|By Crisis Group
Posted to the web on January 04, 2015
The Anuyak live in Pochalla and Akobo counties in eastern Jonglei and, like the Nuer,
there is a substantial population across the border in Ethiopia. Relations between
Anuyak and Nuer in Ethiopia and Sudan are deeply intertwined. Anuyak involvement
in South Sudan’s armed movements began with their support for Anyanya I
and Pochalla became one of the SPLA’s first bases. The Sudanese government
retook Pochalla in 1992 with the support of some Ethiopian Anuyak and it fell again to
the SPLA in 1996. The Anuyak suffered at the hands of both the SPLA and Khartoum
and experienced repeated displacements, including from all but one payam of
Akobo, an historic Anuyak homeland.
While the CPA brought relative peace to the Anuyak, many feel marginalised at
all levels of governance, and land appropriation by Lou Nuer in Akobo remains unaddressed.
Jonglei’s Dinka governors appointed Pochalla’s local government officials
and the SPLA garrison was largely non-Anuyak. During the 2012 All-Jonglei Peace
Conference, Anuyak unsuccessfully sought to table the land issue, and citizens launched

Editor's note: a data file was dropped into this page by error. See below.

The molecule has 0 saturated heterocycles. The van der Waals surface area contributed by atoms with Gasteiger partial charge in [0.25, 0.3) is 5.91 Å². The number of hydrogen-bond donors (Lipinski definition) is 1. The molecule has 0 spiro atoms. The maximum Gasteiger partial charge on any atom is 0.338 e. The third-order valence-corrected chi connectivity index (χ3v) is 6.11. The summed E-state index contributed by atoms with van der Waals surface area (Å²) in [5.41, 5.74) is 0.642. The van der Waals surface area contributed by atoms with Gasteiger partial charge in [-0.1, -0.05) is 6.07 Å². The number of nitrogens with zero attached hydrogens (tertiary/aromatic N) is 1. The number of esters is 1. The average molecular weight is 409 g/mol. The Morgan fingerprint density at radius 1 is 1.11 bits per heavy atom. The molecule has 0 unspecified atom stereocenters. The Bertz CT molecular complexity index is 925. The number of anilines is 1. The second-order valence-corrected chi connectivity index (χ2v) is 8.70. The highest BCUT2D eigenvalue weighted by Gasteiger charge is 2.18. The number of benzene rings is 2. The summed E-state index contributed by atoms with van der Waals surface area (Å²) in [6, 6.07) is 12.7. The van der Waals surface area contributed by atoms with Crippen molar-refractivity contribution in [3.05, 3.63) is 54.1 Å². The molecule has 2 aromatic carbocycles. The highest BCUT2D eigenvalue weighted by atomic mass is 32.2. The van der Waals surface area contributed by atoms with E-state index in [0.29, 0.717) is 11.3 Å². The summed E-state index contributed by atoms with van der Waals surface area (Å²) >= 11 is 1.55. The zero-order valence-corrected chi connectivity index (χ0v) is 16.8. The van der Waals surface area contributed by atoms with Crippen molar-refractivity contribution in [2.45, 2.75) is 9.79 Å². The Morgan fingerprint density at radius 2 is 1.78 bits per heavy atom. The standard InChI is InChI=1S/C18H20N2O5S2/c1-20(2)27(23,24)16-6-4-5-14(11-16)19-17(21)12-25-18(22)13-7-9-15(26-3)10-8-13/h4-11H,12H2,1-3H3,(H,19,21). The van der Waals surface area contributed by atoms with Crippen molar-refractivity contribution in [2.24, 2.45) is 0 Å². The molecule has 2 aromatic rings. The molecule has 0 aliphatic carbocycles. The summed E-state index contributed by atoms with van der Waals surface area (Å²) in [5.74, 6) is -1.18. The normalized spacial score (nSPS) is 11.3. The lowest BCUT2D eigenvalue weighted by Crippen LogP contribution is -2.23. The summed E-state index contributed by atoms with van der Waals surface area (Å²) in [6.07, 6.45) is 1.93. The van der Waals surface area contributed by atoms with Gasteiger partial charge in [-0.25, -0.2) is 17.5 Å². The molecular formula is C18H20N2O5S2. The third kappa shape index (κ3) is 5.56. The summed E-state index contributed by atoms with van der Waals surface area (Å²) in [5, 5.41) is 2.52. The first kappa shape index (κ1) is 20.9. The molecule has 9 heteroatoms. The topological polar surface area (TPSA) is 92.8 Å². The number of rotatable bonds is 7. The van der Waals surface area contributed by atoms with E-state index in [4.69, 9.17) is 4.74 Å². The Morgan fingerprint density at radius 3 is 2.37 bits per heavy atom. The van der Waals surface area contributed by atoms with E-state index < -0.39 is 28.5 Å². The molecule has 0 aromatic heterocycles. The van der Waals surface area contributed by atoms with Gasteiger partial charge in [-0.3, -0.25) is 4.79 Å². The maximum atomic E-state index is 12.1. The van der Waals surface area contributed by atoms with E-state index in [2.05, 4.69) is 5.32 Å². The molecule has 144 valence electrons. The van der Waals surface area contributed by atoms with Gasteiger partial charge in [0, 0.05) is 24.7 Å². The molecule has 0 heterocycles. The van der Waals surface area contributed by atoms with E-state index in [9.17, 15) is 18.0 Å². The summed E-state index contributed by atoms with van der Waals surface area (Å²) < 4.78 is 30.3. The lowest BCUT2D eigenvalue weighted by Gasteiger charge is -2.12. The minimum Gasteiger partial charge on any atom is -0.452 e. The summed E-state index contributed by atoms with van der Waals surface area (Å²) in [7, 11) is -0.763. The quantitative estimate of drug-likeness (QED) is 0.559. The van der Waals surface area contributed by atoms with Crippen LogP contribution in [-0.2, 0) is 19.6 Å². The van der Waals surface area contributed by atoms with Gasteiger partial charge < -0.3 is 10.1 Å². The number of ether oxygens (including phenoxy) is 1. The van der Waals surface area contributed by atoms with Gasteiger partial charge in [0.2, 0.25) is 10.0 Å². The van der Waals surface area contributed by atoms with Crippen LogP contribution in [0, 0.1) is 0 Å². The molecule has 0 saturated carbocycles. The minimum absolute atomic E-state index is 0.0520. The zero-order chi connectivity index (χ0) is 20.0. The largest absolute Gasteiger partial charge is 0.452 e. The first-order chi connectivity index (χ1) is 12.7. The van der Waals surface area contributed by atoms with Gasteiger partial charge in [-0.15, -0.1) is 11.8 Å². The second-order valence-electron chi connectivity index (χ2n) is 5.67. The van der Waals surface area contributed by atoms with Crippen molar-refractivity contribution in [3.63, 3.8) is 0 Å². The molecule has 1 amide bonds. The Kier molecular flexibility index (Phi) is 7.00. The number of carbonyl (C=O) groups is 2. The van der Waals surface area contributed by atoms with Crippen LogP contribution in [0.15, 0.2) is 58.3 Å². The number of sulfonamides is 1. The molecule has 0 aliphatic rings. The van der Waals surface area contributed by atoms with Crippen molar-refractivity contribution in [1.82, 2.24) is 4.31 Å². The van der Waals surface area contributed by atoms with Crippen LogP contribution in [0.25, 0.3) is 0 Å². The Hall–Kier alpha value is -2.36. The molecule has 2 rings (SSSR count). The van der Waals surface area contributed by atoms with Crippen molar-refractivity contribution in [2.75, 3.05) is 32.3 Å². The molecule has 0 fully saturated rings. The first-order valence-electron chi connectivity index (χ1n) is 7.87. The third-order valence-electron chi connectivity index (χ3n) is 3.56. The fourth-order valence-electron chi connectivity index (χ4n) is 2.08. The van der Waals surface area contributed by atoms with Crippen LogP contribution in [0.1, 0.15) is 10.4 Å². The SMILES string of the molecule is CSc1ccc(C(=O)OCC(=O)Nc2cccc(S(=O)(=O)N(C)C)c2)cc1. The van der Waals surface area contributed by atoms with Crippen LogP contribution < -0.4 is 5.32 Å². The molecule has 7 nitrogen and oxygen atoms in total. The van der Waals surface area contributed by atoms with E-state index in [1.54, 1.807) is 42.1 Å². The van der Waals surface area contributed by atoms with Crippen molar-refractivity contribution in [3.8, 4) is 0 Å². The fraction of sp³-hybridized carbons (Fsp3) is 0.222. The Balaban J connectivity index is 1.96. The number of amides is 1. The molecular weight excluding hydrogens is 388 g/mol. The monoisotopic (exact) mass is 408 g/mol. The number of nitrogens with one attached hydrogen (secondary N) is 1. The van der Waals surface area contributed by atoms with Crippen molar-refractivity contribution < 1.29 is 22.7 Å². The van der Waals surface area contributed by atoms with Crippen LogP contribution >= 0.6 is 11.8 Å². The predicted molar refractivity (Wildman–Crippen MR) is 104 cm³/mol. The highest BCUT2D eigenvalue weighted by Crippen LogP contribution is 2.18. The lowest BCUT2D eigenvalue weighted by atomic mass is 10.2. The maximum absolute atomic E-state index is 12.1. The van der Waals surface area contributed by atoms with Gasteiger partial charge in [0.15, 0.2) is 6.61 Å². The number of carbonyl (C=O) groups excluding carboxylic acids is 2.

several complaints against appointed officials and the behaviour of the SPLA Pochalla
garrison. Given these grievances, the SSDA-CF was able to successfully recruit small
numbers of Anuyak. Amid months of heavy fighting with the SSDA-CF and rising
tensions, in July 2013 the SPLA shot at a convoy carrying the Anuyak king. The
Akobo land issue also reached a boiling point in October 2013 when Lou Nuer youth
killed the Anuyak paramount chief prompting thousands to flee to Ethiopia.
The Anuyak of Pochalla are now part of the GPAA, although their level of representation
in GPAA structures remains to be seen. Smaller numbers of Anuyak joined
the SPLA-IO while the SPLA maintains a garrison there. The land issue remains
unresolved but, in the midst of the larger civil war, the Anuyak, Lou Nuer and Murle
have agreed to keep all quiet on Jonglei’s eastern front. Similar land issues, such as
with the Shilluk in Upper Nile, have already led to violent conflict while others remain
boiling beneath the surface. The failure to engage those with serious grievances
but not yet fighting leaves a major source of future conflict unaddressed.
The full report is available at
South Sudan: Jonglei – “We Have Always Been at War